There's a lot of stuff on TV, but some shows don't even make pass the second episode before getting cancelled.  Below are some of the worse that aired this year, some which weren’t even around long enough for you to know they existed.

5. “Welcome to the Family” (NBC) - Cancelled after 3 episodes

NBC’s attempt to recreate the success of ABC’s “Modern Family”, but instead came across as an “unfunny” show with “all the depth of a knock-knock joke.”  Despite getting cancelled, the show is still airing on STAR World India and Hulu.

4. “Low Winter Sun” (AMC) - Cancelled after 10 episodes

Hi-jacked the “Breaking Bad” bandwagon by airing reminders during the show. The plot was also supposed to sound like the Walter White series about a good family man who "broke bad."  The show even used actors from two of the network’s top shows — Gale from “Breaking Bad” and short-lived Morgan from “The Walking Dead” — to try to appeal to viewers.  Ratings dipped from 2.5 million viewers to 600,000 by episode 10.

3. “Ironside” (NBC)  - Cancelled after three episodes

It's no wonder critics tore apart this remake of the NBC series. The story takes place in the late '60s about a detective in a wheelchair. Everything about it was so cliched to the point where it got so bad it was nearly funny.  The show also came under scrutiny by many because the show didn't hire a disabled actor to play the titular role.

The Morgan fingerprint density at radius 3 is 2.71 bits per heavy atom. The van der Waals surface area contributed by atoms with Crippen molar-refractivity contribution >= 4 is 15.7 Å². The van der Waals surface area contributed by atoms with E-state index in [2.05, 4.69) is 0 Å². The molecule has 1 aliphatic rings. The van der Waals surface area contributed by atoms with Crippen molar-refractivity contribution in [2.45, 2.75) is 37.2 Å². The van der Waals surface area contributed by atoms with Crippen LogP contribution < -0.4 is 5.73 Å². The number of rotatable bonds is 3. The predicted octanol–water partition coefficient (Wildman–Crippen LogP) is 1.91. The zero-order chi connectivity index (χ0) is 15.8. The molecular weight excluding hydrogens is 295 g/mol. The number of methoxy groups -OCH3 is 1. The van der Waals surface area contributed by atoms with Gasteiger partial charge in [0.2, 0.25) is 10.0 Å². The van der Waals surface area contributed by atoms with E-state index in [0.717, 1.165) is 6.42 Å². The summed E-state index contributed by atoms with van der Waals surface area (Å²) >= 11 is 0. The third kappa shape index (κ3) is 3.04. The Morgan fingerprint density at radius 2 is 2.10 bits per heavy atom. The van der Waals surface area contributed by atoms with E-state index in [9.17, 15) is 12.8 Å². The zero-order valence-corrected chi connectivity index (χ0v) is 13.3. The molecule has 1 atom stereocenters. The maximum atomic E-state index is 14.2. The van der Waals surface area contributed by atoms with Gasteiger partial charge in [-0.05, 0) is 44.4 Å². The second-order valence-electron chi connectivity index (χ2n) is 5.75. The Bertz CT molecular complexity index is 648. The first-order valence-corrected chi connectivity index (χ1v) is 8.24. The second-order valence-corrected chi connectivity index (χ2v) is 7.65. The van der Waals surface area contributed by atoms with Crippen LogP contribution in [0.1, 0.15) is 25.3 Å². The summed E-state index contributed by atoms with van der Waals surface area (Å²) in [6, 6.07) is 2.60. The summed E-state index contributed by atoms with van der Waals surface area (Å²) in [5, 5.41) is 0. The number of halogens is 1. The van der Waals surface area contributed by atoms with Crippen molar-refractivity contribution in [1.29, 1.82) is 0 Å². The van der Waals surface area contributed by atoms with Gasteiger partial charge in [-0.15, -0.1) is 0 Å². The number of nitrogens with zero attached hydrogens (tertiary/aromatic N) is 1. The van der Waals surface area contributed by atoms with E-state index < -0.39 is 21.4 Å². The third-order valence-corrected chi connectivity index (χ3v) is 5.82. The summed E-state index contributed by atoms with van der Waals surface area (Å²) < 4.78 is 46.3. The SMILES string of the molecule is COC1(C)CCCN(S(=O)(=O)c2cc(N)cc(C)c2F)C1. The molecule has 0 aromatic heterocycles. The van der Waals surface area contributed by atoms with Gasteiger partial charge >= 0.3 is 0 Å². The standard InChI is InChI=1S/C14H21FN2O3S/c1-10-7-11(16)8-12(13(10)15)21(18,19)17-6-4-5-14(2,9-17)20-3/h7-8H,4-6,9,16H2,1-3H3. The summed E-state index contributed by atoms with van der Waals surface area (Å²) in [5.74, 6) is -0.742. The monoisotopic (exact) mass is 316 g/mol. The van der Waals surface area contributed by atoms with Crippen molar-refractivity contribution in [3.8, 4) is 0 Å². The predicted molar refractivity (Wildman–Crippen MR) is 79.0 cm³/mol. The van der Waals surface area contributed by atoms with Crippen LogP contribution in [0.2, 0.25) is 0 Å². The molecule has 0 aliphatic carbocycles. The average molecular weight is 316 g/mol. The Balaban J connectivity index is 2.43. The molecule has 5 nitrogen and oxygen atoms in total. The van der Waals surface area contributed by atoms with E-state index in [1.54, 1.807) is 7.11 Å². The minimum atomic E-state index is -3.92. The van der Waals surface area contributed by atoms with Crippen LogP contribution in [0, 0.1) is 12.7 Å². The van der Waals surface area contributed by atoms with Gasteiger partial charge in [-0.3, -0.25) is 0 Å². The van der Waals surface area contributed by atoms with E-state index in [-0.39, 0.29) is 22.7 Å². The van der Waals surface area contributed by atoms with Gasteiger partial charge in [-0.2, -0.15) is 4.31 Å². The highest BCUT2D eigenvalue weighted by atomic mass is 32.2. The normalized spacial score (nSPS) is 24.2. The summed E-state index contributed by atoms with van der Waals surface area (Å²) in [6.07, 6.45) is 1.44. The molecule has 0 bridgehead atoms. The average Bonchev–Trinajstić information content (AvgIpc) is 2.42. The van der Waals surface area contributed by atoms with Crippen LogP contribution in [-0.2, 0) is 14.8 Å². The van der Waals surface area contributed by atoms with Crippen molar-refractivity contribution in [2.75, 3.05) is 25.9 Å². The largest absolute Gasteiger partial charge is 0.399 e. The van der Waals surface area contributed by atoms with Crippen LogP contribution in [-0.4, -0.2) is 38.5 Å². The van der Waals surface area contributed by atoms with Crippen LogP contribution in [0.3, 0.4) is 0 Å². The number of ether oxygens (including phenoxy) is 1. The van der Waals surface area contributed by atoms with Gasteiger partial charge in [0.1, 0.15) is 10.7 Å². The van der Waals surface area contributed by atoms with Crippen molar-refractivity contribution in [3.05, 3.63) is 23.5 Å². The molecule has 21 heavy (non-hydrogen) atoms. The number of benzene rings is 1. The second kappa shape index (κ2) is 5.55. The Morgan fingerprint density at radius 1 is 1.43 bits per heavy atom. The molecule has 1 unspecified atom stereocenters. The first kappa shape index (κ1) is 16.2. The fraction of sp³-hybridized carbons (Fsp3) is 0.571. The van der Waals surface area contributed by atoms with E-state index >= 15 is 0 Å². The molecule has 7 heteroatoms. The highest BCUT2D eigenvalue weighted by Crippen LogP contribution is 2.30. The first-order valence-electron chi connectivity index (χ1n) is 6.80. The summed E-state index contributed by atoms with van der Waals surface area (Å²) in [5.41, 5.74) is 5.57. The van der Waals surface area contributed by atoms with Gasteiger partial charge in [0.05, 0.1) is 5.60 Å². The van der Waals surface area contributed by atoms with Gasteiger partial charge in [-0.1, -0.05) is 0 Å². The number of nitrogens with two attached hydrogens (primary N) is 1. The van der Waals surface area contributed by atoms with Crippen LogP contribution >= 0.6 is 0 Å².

2. “We Are Men” (CBS) - Cancelled after two episodes

A comedy about three divorced guys and another one who got left at the altar. The Hollywood Reporter sums it up best: “‘We Are Men’ is about four single guys you wouldn't ever want to be around or be related to in any way … [it] made me feel stupid almost immediately and then bitter that I'd wasted the time.” 

1. “Lucky 7” (ABC)  - Cancelled after two episodes.

The premise followed seven gas station employees from Queens who won the lottery. Their winnings were supposed to dramatically change their lives forever... but mostly for the worse. Interestingly enough, the series was executive-produced in part by Steven Spielberg and was based on a British show "The Syndicate" currently going into its third season.

[Business Insider]